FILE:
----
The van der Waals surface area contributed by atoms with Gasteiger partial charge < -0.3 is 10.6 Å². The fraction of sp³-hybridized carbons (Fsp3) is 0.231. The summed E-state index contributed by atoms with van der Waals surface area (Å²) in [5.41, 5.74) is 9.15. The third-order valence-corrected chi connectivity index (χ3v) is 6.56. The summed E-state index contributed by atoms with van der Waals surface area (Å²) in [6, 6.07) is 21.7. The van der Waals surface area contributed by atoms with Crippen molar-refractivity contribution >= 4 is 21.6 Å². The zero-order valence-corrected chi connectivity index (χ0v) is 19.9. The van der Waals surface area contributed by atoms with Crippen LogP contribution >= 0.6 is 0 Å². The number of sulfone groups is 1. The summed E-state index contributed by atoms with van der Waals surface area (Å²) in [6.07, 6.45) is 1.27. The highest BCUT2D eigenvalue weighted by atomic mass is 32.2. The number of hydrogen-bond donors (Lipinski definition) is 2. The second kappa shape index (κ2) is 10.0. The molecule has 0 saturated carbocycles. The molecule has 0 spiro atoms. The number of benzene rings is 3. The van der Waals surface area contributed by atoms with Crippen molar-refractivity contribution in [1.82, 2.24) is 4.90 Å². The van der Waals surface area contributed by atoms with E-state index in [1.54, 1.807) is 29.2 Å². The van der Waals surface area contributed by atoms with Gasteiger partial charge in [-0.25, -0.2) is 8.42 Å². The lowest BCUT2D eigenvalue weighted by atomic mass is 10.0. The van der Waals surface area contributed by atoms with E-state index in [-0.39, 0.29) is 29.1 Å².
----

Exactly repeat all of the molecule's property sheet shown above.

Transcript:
The van der Waals surface area contributed by atoms with Gasteiger partial charge < -0.3 is 10.6 Å². The fraction of sp³-hybridized carbons (Fsp3) is 0.231. The summed E-state index contributed by atoms with van der Waals surface area (Å²) in [5.41, 5.74) is 9.15. The third-order valence-corrected chi connectivity index (χ3v) is 6.56. The summed E-state index contributed by atoms with van der Waals surface area (Å²) in [6, 6.07) is 21.7. The van der Waals surface area contributed by atoms with Crippen molar-refractivity contribution >= 4 is 21.6 Å². The zero-order valence-corrected chi connectivity index (χ0v) is 19.9. The van der Waals surface area contributed by atoms with Crippen LogP contribution >= 0.6 is 0 Å². The number of sulfone groups is 1. The summed E-state index contributed by atoms with van der Waals surface area (Å²) in [6.07, 6.45) is 1.27. The highest BCUT2D eigenvalue weighted by atomic mass is 32.2. The number of hydrogen-bond donors (Lipinski definition) is 2. The second kappa shape index (κ2) is 10.0. The molecule has 0 saturated carbocycles. The molecule has 0 spiro atoms. The number of benzene rings is 3. The van der Waals surface area contributed by atoms with Crippen molar-refractivity contribution in [1.82, 2.24) is 4.90 Å². The van der Waals surface area contributed by atoms with E-state index in [1.54, 1.807) is 29.2 Å². The van der Waals surface area contributed by atoms with Gasteiger partial charge in [-0.25, -0.2) is 8.42 Å². The lowest BCUT2D eigenvalue weighted by atomic mass is 10.0. The van der Waals surface area contributed by atoms with E-state index in [-0.39, 0.29) is 29.1 Å².